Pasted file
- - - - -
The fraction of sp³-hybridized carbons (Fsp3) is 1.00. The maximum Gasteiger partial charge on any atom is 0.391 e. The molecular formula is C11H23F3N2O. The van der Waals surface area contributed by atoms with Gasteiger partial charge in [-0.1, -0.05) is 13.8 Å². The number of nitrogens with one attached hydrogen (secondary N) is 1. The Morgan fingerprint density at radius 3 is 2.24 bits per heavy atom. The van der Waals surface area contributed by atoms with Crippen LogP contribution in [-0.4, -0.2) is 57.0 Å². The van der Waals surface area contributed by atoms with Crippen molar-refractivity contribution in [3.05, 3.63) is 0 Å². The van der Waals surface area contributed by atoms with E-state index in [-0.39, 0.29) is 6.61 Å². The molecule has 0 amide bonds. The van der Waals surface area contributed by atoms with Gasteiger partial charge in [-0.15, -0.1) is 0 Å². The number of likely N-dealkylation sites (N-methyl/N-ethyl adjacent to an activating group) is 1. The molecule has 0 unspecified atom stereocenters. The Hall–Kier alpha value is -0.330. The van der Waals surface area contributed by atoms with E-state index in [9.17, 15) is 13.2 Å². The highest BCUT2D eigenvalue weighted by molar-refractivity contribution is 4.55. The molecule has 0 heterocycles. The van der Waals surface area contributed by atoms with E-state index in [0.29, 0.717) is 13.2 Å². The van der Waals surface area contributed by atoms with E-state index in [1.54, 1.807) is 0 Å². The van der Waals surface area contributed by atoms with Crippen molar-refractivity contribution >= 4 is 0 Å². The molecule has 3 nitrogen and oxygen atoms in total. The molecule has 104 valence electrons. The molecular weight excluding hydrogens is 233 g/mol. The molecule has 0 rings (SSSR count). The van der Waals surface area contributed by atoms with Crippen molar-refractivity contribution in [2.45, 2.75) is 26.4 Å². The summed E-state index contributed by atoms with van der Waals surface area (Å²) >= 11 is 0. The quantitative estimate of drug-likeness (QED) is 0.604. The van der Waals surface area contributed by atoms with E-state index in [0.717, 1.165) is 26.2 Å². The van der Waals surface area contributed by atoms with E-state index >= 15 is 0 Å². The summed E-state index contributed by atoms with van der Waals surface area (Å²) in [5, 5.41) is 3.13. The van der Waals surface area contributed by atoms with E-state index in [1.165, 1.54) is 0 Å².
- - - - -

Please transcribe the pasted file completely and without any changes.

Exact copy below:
The fraction of sp³-hybridized carbons (Fsp3) is 1.00. The maximum Gasteiger partial charge on any atom is 0.391 e. The molecular formula is C11H23F3N2O. The van der Waals surface area contributed by atoms with Gasteiger partial charge in [-0.1, -0.05) is 13.8 Å². The number of nitrogens with one attached hydrogen (secondary N) is 1. The Morgan fingerprint density at radius 3 is 2.24 bits per heavy atom. The van der Waals surface area contributed by atoms with Crippen LogP contribution in [-0.4, -0.2) is 57.0 Å². The van der Waals surface area contributed by atoms with Crippen molar-refractivity contribution in [3.05, 3.63) is 0 Å². The van der Waals surface area contributed by atoms with E-state index in [-0.39, 0.29) is 6.61 Å². The molecule has 0 amide bonds. The van der Waals surface area contributed by atoms with Gasteiger partial charge in [-0.15, -0.1) is 0 Å². The number of likely N-dealkylation sites (N-methyl/N-ethyl adjacent to an activating group) is 1. The molecule has 0 unspecified atom stereocenters. The Hall–Kier alpha value is -0.330. The van der Waals surface area contributed by atoms with E-state index in [9.17, 15) is 13.2 Å². The highest BCUT2D eigenvalue weighted by molar-refractivity contribution is 4.55. The molecule has 0 heterocycles. The van der Waals surface area contributed by atoms with E-state index in [0.29, 0.717) is 13.2 Å². The van der Waals surface area contributed by atoms with E-state index in [1.54, 1.807) is 0 Å². The van der Waals surface area contributed by atoms with Crippen molar-refractivity contribution >= 4 is 0 Å². The molecule has 3 nitrogen and oxygen atoms in total. The molecule has 104 valence electrons. The molecular weight excluding hydrogens is 233 g/mol. The molecule has 0 rings (SSSR count). The van der Waals surface area contributed by atoms with Crippen molar-refractivity contribution in [2.45, 2.75) is 26.4 Å². The summed E-state index contributed by atoms with van der Waals surface area (Å²) >= 11 is 0. The quantitative estimate of drug-likeness (QED) is 0.604. The van der Waals surface area contributed by atoms with E-state index in [0.717, 1.165) is 26.2 Å². The van der Waals surface area contributed by atoms with E-state index >= 15 is 0 Å². The summed E-state index contributed by atoms with van der Waals surface area (Å²) in [5, 5.41) is 3.13. The van der Waals surface area contributed by atoms with E-state index in [1.165, 1.54) is 0 Å².